The hoary old tongue that blows down the dog and bone

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TODAY I am presenting one in an occasional series of seminars to help those who are learning English as a foreign language. Bonne chance, as we say]

Q. What does it mean to say, 'I am slowing down'?

A. It means you are getting slower.

Q. And what does it mean to say 'I am slowing up'?

A. It also means you are getting slower.

Q. So 'to slow up' means the same thing as 'to slow down'?

A. That's right]

Q. What does it mean to say 'I am speeding up'?

A. It means you are getting faster.

Q. And what does it mean to say 'I am speeding down'?

A. It does not mean anything.

Q. So you can say 'to slow up' but not 'to speed down'?

A. That is correct.

Q. I must say, it is not easy to learn English.

A. You're darn tootin'.

Q. I am sorry?

A. No - I am sorry. I shouldn't have said that. It is an old American expression.

Q. Do people not use old expressions in English?

A. Yes, but only English ones and only to be funny.

Q. I am sorry?

A. It is thought very funny in England to use old-fashioned or even forgotten words in a colloquial context.

Q. Can you give me an example?

A. Well, it is considered droll to address a pub's landlord as 'Mine host' or to call drink a 'tipple'. It is thought droll to refer to a writer as a 'scribe', or jocular to refer to a pub as a hostelry, a barmaid as a serving wench and a policeman as a constable. Or even as a constabule.

Q. Constabule?

A. Yes. Deliberate mispronunciation is also thought to be funny, as in 'picture-skew'.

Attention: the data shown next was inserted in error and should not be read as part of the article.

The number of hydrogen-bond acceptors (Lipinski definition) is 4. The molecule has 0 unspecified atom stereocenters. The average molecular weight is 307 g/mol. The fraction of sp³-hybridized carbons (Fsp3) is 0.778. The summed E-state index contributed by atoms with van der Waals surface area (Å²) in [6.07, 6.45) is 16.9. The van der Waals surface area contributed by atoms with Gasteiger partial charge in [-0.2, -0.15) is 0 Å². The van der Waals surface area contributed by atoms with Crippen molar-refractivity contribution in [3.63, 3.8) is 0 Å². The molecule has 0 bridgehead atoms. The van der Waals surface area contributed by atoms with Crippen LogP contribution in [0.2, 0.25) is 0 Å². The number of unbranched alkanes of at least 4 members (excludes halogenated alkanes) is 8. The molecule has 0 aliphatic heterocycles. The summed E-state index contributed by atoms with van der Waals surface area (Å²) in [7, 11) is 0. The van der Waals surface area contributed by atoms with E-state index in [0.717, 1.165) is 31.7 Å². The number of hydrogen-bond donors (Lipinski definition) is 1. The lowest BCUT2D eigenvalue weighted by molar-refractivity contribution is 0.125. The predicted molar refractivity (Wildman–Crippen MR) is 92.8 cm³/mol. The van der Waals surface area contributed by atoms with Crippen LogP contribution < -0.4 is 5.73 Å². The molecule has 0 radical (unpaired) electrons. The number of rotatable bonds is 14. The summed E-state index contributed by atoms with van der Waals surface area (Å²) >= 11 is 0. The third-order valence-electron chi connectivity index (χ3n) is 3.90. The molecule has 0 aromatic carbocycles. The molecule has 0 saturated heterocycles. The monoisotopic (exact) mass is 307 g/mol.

Q. 'Picture-skew'?

A. Yes. That is a funny mispronunciation of 'picturesque'.

Q. Is it . . ?

A. Is it what? Is it funny or is it a mispronunciation?

Q. Is it funny?

A. No.

Q. Do you have any other examples of antique terms that are used humorously?

A. Perchance. Peradventure. More of that anon. For the nonce. Wherewithal. Filthy lucre.

Q. Thank you. Another thing I have noticed in the antique line is the persistent reference to outmoded procedures.

A. Such as?

Q. Well, the other day when President Clinton sent troops into Haiti, it was said that the operation had gone like clockwork. At first, I thought it meant that it had gone very slowly and rustily, but apparently it was a term of praise.

A. You are absolutely right. We use yesterday's terms to describe today's activities. Full steam ahead, we say, though we have not powered anything with steam for years. Something is a shot in the arm, we say, although this refers to a pre-drug use of injections. We say that someone is wanted 'on the blower' when we mean on the telephone.

Q. Was there a time when phones were operated by blowing?

A. You've got me there, squire, to coin another antique repro phrase. I think it may refer to the era of speaking tubes, when you blew down them first to attract attention at the other end.

Q. There is a certain arch quality to all this, is there not?

A. Yes. A lot of British humour is based in archness. One example of this is the arch and rather coy English pretence that you must not say 'I' when referring to yourself in a written article.

Q. How can you refer to yourself if you do not say 'I'?

A. Oh, easily. You say 'your scribe' or 'your correspondent' or 'this reviewer'.

Q. I see. Thank you.

A. Any other questions before we finish this lesson?

Q. Yes. When Mr Alan Clark said that he had been 'economic with the actualite', how did everyone know that he had used the French word actualite and not the English word 'actuality'?

A. Because it was spelt 'actualite' on the press release of the remark that Mr Clark put out.

Q. Do politicians put out press releases of their own jokes?

A. Mr Clark is no longer a politician. He is now an alternative comedian.

Q. Is that why he said any American casualties in Haiti would be caused by their own side, it being an American speciality to shoot their own troops?

A. Yes.

Q. Thank you.

A. Not at all.